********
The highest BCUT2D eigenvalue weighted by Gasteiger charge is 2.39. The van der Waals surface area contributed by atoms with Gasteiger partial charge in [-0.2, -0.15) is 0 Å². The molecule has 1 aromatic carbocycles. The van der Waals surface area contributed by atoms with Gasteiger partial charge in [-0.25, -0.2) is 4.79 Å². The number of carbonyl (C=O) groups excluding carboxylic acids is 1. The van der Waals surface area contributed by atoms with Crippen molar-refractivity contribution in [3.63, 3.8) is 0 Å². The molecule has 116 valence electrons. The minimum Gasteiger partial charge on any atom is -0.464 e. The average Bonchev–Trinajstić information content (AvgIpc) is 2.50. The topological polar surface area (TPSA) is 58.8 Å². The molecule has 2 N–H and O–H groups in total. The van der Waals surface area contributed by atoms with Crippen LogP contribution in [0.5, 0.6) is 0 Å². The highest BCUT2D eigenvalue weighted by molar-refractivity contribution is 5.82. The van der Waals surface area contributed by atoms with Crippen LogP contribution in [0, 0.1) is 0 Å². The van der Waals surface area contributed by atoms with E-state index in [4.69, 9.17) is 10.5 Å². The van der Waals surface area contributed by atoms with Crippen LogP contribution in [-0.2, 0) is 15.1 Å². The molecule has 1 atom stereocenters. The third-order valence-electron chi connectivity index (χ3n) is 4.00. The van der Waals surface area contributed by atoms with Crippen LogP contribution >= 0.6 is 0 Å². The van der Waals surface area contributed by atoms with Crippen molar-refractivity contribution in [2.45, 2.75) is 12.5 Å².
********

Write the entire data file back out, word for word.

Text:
The highest BCUT2D eigenvalue weighted by Gasteiger charge is 2.39. The van der Waals surface area contributed by atoms with Gasteiger partial charge in [-0.2, -0.15) is 0 Å². The molecule has 1 aromatic carbocycles. The van der Waals surface area contributed by atoms with Gasteiger partial charge in [-0.25, -0.2) is 4.79 Å². The number of carbonyl (C=O) groups excluding carboxylic acids is 1. The van der Waals surface area contributed by atoms with Crippen molar-refractivity contribution in [3.63, 3.8) is 0 Å². The molecule has 116 valence electrons. The minimum Gasteiger partial charge on any atom is -0.464 e. The average Bonchev–Trinajstić information content (AvgIpc) is 2.50. The topological polar surface area (TPSA) is 58.8 Å². The molecule has 2 N–H and O–H groups in total. The van der Waals surface area contributed by atoms with Crippen LogP contribution in [0.5, 0.6) is 0 Å². The highest BCUT2D eigenvalue weighted by molar-refractivity contribution is 5.82. The van der Waals surface area contributed by atoms with Crippen LogP contribution in [0, 0.1) is 0 Å². The van der Waals surface area contributed by atoms with E-state index in [4.69, 9.17) is 10.5 Å². The van der Waals surface area contributed by atoms with Crippen LogP contribution in [-0.2, 0) is 15.1 Å². The molecule has 1 atom stereocenters. The third-order valence-electron chi connectivity index (χ3n) is 4.00. The van der Waals surface area contributed by atoms with Crippen LogP contribution >= 0.6 is 0 Å². The van der Waals surface area contributed by atoms with Crippen molar-refractivity contribution in [2.45, 2.75) is 12.5 Å².